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Odutola in A Countervailing Theory Of Women Kingdom


From commercial art, the artist Toyin Ojih Odutola is pushing her work into the critical space. Barbican Centre’s Gallery, London, was where she showed recently in her first-ever UK exhibition.

Titled, A Countervailing Theory, the show, which opened on Tuesday, August 11, and ended August 30, 2020. The announcement for the show came barely one month after Portrait Gallery, London, said Odutola had been commissioned to do author Zadie Smith’s portrait.


Odutola’s debut solo show, titled, To Wander Determined, was at Whitney Museum, New York, in 2017.

For the Barbican, Odutola explored “ancient myth, with an immersive soundscape by another artist, Peter Adjaye.” The show was supported by Arts Council England and U.S-based Jack Shainman Gallery.

Barbican Gallery, in a statement, explained how Odutola recognised the pen as a ‘writing tool first’, and played with the idea that drawing could be a form of storytelling.

With materials such as pastel and charcoal, Odutola, according to Barbican, “approaches her process of drawing as an investigative practice.”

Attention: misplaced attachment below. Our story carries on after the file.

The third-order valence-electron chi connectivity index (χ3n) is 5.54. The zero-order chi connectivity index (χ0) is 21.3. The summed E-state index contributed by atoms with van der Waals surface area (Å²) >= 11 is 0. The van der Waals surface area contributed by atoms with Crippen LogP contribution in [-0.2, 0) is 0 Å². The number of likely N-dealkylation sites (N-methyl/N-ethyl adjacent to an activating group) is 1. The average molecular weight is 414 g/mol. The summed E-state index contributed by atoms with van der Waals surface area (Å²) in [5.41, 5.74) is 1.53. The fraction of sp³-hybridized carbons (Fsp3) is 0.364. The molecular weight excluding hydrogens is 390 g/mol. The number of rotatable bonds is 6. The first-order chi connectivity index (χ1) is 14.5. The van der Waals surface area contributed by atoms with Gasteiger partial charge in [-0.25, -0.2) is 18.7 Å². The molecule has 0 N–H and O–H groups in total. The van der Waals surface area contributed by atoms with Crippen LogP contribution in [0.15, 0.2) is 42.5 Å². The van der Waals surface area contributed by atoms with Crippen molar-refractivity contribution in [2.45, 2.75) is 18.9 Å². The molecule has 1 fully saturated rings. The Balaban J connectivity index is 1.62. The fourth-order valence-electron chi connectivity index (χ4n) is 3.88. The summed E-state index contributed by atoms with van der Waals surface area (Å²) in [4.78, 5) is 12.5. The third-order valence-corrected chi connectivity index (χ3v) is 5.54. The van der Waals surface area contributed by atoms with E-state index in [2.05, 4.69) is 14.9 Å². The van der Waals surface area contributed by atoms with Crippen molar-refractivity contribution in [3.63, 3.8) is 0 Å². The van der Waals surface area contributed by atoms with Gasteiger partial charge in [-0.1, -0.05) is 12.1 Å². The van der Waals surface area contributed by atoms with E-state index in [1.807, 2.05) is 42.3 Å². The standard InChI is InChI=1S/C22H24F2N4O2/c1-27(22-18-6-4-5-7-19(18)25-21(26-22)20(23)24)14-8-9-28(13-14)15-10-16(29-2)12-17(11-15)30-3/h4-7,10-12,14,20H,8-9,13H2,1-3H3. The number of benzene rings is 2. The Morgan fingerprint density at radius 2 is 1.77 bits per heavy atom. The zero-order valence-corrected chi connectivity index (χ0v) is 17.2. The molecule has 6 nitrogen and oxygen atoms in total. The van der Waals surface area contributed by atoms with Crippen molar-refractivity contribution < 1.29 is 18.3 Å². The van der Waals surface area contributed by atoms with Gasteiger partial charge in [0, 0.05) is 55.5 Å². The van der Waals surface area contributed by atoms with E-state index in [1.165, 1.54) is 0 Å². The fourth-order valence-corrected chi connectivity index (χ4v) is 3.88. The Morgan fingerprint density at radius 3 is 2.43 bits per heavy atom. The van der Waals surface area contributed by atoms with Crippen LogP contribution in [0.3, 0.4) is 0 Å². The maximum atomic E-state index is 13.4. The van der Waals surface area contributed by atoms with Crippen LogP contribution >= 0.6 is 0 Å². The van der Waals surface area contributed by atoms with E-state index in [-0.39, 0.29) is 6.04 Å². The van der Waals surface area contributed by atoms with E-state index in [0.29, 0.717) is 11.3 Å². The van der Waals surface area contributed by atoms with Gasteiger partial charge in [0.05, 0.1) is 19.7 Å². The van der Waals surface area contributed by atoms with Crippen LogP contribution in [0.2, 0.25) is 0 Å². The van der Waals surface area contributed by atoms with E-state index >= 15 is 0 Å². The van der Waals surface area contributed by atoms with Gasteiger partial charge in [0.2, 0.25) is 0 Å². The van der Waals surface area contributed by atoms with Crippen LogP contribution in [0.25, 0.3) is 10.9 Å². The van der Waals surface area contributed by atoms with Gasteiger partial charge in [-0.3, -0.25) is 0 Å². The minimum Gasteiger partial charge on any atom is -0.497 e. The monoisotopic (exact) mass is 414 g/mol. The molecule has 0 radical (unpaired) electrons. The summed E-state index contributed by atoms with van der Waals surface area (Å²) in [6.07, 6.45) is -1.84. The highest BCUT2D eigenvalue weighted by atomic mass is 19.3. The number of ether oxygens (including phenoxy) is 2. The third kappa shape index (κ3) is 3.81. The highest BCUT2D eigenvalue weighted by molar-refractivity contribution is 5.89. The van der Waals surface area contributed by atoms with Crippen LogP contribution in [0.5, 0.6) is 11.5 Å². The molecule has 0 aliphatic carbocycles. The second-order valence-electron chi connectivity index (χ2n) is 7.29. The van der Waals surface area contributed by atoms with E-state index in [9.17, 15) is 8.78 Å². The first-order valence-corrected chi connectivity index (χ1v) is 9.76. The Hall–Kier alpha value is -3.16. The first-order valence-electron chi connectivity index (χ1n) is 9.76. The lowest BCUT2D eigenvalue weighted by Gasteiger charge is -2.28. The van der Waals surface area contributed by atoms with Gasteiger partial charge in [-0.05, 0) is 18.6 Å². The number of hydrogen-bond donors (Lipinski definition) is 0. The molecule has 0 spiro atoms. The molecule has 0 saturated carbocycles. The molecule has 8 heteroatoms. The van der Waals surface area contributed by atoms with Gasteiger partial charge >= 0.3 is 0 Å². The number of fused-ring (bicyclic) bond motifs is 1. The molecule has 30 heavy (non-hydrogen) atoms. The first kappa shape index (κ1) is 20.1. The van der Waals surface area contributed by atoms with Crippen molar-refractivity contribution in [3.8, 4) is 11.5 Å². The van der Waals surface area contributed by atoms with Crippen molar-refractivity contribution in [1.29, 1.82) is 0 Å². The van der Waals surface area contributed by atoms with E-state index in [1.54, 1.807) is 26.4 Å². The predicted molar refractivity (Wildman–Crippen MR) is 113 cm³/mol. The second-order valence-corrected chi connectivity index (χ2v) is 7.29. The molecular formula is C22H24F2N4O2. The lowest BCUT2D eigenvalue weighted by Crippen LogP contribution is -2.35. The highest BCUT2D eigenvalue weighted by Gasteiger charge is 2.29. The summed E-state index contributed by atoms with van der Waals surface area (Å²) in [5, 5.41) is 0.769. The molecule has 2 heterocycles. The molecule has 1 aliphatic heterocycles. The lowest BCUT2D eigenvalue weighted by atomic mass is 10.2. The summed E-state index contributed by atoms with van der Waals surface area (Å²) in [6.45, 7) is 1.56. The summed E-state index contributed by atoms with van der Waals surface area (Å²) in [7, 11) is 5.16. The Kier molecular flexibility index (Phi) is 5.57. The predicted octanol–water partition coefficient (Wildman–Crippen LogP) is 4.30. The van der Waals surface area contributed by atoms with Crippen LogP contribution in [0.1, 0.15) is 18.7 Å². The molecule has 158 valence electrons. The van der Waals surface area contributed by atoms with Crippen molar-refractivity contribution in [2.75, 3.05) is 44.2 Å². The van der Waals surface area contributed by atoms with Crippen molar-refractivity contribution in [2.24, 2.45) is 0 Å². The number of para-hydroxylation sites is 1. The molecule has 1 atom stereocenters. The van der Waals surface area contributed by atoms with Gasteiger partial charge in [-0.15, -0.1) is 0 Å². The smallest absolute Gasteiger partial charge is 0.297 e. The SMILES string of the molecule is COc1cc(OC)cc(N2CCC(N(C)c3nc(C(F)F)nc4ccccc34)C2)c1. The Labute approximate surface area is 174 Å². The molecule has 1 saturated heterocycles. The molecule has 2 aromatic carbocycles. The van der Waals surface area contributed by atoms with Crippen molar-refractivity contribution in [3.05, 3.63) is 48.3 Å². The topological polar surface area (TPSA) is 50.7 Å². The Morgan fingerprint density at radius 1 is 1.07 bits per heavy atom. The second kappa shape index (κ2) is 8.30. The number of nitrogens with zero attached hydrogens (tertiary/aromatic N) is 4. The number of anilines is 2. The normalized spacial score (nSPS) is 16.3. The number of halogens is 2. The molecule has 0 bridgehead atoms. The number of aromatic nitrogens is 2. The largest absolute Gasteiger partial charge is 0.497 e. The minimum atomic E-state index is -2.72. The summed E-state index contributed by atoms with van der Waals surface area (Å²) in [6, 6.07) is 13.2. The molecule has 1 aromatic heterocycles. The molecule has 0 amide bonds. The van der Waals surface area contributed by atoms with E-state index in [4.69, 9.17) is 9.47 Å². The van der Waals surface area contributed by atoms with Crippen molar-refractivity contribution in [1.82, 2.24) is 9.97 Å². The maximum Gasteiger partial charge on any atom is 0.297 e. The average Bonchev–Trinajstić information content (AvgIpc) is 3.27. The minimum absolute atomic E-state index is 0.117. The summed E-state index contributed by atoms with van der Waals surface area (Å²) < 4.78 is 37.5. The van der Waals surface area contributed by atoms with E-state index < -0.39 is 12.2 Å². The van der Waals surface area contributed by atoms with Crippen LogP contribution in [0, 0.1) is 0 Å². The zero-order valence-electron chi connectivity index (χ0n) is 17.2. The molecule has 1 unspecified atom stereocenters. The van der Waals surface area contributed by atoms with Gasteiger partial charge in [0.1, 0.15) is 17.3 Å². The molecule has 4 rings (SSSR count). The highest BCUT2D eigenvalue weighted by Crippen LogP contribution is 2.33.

Odutola brought a part of her Nigerian heritage into her A Countervailing Theory exhibition just as she did with To Wander Determined.


In the New York show, the artist created stories from a three-chapter tale involving two fictional Nigerian aristocratic families, who were united through their children’s marriage.

A view of the exhibition revealed how the space-specific show at Barbican interrogated Odutola’s crafting skill. Her narrative is set in central Nigeria. The theme “depicts a society dominated by female rulers and served by male labourers,” the gallery said. “It is an exploration of social hierarchies and the consequences of transgressing power dynamics.”

Indeed, the artist’s story of a people governed by women is similar to Yoruba mythology of ‘Ilu-binrin’ (a state either controlled or dominated by women). Whatever was the true story about ‘Ilubinrin’ (pronounced ‘Iloobeenreen’), the possible remnant of such a state, having existed before, is still in Lagos, Nigeria’s leading business and commercial hub. A section of Victoria Island is known as Ilubirin. The slight difference in pronunciation is the ‘n’ before ‘rin’, which either confirmed it has nothing to do with the Ilu-binrin mythology or perhaps could be linked to corrupted intonation over the centuries.

From being century-old vast settlements in the past to homes for low-income earners, over the decades in the 20th century, Ilubirin is currently being developed into the choice estate by the Lagos State government.


“Walking into The Curve for the first time was an enchanting experience of having space unfold as you travel through it, not quite knowing what will come around the corner,” stated Odutola. “The feeling of possibility it provides to create and exhibit a story one can meander through in real-time gifted so much promise in how to engage with an audience.”